Thursday, October 04, 2018
The Kennedy Debutante by Kerri Maher
The Kennedy Debutante by Kerri Maher begins in 1938 as Kathleen "Kick" Kennedy is on the verge of her debut in London, where her father is ambassador. The Kennedys have already made a splash and are well-known, but Kick's debut goes swimmingly. Kick loves London and is quickly embraced by a wide circle of upper-class friends, both American and British. But, there's one particular Marquess who has caught her eye.
Billy Hartington, the future Duke of Devonshire, is tall, handsome, and reserved. But, he's also a Protestant and the Kennedy family is Irish Catholic. Both her mother, Rose, and his father are against the pairing. Kick and Billy are aware of everyone's reservations, but Kick is determined to create her own path. And, she is drawn to Billy from their first meeting.
Against a backdrop of impending war, Billy and Kick attend parties and Kick does charitable work, enjoying the company of their mutual friends and each other while ignoring the concerns of friends and family. But, war is inevitable as Hitler's army spreads across Europe. After Germany and Russia sign a non-aggression agreement and Hitler invades Poland, Billy joins the army and Kick is forced to go home to America. Will their love survive being separated by an ocean? What will energetic Kick do to fill her time, back home? When Kick decides to return to England, will she succeed? If she and Billy marry, how will they handle the religious problem?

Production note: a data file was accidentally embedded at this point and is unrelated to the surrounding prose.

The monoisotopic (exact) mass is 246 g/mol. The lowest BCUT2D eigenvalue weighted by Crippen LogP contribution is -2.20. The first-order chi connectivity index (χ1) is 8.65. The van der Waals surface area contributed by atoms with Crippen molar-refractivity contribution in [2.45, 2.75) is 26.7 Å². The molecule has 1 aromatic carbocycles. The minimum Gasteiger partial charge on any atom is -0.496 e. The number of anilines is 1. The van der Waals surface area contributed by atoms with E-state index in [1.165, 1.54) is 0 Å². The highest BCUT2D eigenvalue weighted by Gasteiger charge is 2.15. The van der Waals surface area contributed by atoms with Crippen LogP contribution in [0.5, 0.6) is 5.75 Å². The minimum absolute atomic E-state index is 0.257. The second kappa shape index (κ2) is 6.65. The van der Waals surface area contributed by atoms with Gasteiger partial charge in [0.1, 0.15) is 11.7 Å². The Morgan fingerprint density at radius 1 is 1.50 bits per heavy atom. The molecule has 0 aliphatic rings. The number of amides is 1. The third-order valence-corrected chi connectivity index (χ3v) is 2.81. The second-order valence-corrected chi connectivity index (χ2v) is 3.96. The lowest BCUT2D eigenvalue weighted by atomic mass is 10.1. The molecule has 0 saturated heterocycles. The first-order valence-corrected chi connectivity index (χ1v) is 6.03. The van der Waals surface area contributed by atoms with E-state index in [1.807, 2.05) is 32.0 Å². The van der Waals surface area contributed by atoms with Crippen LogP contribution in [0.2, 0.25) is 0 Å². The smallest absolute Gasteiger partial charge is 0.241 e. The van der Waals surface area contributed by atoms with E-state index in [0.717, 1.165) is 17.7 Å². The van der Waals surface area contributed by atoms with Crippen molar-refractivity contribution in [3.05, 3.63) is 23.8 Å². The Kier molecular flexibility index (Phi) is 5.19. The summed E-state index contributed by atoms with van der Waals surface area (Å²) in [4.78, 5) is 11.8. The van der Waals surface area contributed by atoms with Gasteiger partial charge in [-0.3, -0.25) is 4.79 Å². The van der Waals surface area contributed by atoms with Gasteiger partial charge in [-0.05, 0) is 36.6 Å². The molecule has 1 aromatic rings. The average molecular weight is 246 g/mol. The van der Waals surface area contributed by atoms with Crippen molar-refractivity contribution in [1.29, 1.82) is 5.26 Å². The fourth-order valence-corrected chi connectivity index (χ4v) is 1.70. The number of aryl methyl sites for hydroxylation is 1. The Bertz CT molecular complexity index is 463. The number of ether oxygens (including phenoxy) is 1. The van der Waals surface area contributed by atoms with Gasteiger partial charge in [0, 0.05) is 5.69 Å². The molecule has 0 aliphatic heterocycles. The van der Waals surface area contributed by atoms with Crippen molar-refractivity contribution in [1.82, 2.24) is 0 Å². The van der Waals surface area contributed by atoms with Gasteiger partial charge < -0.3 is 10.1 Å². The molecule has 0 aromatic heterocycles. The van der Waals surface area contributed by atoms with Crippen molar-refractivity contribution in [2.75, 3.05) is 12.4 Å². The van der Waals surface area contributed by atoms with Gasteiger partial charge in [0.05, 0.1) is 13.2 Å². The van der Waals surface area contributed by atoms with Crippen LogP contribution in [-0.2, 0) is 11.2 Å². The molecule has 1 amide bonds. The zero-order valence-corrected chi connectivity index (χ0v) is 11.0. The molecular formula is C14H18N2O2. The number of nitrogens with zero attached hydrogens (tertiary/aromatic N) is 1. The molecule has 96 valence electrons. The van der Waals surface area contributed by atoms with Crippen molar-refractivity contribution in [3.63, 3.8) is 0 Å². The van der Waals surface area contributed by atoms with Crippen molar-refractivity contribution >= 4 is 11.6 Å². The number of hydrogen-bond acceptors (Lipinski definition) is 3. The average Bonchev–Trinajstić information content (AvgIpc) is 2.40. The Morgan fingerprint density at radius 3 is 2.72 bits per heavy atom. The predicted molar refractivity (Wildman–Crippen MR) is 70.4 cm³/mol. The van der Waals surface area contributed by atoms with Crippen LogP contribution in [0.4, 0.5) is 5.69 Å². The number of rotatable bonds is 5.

I read up a little on Kick Kennedy before reading The Kennedy Debutante, so I knew the general outline of her life and enjoyed having the rest filled in.
Recommended - The writing in The Kennedy Debutante leans light, as in easy reading, but it appears to be very thoroughly researched if a bit heavy-handed, on occasion (emphasis on sister Rosemary's erratic behavior, for example, was pushed a bit hard without really leaving me with a feel for what exactly her problem was, whether it was mental illness, Attention Deficit Disorder, or simply a personality the family couldn't handle). What I liked most about The Kennedy Debutante was the glimpse into life as a Kennedy and the time period in which it's set, both of which I thought were handled nicely and stuck what I know about both the war and the family. The story doesn't go all the way to the end of her life, but I also thought the author chose a good place to stop. I'd particularly recommend The Kennedy Debutante to fans of historical fiction, people who are interested in the Kennedy family, and those who enjoy a tragic romance.
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